The “anti-Stratfordians” (as the doubters of Shakespeare’s authorship are called) are becoming ever more vociferous. As well as Barber’s book there has been a feature film, Roland Emmerich’s “Anonymous,” a kind of Shakespeare authorship thriller – a “quiller,” perhaps – which promises that the “conspiracy will finally be revealed.” Marlowe makes an appearance and is played by Trystan Gravelle, one in a line of screen incarnations that include Ian McShane in John Mortimer’s “Life of Shakespeare” and Rupert Everett in “Shakespeare in Love.” But Gravelle’s Marlowe is only there in a supporting role, for “Anonymous” takes the “Oxfordian” position, which claims Edward de Vere, Earl of Oxford, as the author of the plays.

That Barber’s book and Emmerich’s film propose two different candidates indicates one of the weaknesses in the anti-Stratfordian case. Another, of course, is a glaring lack of contemporary evidence. In the intimate, gossipy world of the Elizabethan and Jacobean theater, in the letters and diaries and epigrams of Shakespeare’s contemporaries, in the ad personam jibes that were flung about “like hailstones” in the “war of the theaters” around 1600, not a whisper of doubt is heard about Shakespeare’s authorship of the plays. This silence lasts through to the 1850s, when it is suddenly announced that the plays had been written by Sir Francis Bacon, and that if you read them as puzzles you would find various coded clues of his authorship.

Despite this shaky scaffolding of literary conspiracy, there is a great deal to enjoy in “The Marlowe Papers.” Barber conjures up some beautifully realized scenes. The chapters, which are really poems, are brief – there are well over a hundred of them – and briskly move the story along. The language is convincing, and free of the gadzookery of Elizabethan pastiche. Her medium is mostly blank verse in iambic pentameter, that wonderfully supple form that could accommodate both exalted poetry – “high astounding terms,” in Marlowe’s own phrase – and those natural, casual-seeming speech-rhythms at which Shakespeare excelled.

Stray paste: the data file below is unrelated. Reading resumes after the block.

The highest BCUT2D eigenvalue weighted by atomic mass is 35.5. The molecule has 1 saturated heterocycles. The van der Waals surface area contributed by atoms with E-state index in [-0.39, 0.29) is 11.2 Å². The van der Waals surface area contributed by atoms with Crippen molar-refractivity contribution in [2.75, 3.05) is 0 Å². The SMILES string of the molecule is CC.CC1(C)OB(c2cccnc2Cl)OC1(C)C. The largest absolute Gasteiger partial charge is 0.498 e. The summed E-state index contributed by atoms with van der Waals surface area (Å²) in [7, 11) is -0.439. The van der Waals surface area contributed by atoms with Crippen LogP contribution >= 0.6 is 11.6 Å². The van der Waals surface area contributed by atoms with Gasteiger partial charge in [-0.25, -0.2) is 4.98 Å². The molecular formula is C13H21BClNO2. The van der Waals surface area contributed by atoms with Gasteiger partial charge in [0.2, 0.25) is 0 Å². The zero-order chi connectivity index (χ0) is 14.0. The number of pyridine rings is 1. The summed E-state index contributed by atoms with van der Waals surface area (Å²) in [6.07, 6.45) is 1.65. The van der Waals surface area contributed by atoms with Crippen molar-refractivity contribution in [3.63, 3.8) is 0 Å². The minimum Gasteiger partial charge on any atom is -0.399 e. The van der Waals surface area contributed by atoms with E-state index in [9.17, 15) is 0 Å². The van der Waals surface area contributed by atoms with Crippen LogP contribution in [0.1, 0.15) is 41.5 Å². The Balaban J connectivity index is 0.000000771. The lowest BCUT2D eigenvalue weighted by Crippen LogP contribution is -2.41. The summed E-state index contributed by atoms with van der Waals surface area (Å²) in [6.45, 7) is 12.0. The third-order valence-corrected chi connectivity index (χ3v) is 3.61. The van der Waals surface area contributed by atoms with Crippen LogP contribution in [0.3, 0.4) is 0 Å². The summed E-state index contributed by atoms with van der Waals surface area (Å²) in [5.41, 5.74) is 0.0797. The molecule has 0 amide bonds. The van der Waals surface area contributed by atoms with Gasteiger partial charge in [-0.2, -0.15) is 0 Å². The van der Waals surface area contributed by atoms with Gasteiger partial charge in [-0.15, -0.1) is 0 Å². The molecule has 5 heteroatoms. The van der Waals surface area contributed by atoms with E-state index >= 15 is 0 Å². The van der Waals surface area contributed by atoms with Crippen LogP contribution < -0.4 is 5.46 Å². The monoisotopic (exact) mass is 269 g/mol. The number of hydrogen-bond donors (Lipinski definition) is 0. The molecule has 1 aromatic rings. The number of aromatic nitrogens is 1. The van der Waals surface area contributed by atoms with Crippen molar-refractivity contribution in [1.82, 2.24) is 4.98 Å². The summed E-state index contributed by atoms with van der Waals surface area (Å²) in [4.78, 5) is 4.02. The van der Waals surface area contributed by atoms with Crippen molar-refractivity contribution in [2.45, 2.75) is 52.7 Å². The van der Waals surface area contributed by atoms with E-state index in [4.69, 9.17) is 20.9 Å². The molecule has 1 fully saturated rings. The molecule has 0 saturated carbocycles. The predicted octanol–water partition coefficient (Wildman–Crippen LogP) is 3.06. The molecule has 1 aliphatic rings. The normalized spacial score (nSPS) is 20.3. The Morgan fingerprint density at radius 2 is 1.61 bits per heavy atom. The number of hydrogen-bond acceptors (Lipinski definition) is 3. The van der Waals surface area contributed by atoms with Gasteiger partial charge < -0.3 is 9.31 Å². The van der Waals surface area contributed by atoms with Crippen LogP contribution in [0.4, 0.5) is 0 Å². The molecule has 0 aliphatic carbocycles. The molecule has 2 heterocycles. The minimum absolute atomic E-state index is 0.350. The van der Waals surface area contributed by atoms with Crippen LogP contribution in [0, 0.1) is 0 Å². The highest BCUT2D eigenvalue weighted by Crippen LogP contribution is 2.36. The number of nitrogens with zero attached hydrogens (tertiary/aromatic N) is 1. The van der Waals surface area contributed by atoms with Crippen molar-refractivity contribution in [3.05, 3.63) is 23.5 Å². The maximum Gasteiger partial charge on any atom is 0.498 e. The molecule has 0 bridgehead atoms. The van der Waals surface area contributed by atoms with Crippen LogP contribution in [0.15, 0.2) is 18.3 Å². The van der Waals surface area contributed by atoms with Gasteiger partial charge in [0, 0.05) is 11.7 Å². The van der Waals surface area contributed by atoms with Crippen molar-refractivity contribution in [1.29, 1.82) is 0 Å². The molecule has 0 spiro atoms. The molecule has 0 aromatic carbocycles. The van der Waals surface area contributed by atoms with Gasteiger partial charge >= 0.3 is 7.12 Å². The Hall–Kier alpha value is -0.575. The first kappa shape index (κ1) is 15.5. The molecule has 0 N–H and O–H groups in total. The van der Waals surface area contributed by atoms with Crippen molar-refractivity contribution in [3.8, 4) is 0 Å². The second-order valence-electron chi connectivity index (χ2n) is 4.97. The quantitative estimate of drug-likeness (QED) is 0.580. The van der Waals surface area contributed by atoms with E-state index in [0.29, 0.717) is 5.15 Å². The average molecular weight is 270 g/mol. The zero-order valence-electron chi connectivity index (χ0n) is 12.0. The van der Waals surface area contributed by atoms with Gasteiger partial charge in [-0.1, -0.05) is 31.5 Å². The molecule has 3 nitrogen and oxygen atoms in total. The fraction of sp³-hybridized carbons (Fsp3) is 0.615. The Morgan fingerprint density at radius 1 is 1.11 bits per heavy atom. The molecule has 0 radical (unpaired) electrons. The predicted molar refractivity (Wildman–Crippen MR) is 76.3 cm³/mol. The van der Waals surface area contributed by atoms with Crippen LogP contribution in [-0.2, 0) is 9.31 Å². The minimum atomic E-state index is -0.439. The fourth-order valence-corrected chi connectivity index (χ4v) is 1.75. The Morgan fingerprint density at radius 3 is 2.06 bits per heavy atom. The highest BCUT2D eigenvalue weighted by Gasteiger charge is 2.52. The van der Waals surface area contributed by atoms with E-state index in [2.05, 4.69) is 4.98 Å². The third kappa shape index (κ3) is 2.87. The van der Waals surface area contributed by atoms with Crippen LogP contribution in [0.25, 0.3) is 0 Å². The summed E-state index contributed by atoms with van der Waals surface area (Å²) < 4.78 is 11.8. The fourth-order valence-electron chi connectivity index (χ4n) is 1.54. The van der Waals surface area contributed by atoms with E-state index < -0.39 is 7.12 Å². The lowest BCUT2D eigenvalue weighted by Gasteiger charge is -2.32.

She is also very good at the mood of lethal gamesmanship among those denizens of the political underworld with whom Marlowe mixed. One of her best creations is the sinisterly charming spy Robert Poley. He tells Marlowe: “Who serves the Queen / must travel with the currents, like the tide / is pulled by the moon – you poets have compared / her to the moon, I think.” Poley was, in fact as well as fancy, one of the three men present with Marlowe on the night he died. “Rob Poley smiles / that noose of a smile he saves for lethal words. / ‘This is goodbye.”’

Our knowledge of a distant historical figure like Marlowe is based on difficult and delicate fragments of evidence. Fictional history gives us a story much fuller, and in some senses much richer – it gives us more, and delivers it quicker, and if that sounds like a marketing slogan, it seems to be one that works. The genre is currently very popular, with successes ranging from “The Da Vinci Code” to “Wolf Hall,” but I dislike this creeping supposition that what a novelist or scriptwriter produces is a kind of alternative, pumped-up history that is somehow as valid as the more boring kind of evidence-based history. It is much harder to discover something about Marlowe – even something small and particular – than it is to invent it, and the more the line gets blurred between the two, the less we will know of him.

(Charles Nicholl is the author of several books, including ``The Reckoning: The Murder of Christopher Marlowe.'')
Back to The New York Times Bestsellers
Be the first to review this book. Reviews need to be more than 75 words.

Tag this book

Browse books by tags

Browse books by categories


Just a moment while we sign you in to your TheReadingRoom account.
loading...
Just a moment while we sign you in to your TheReadingRoom account.
loading...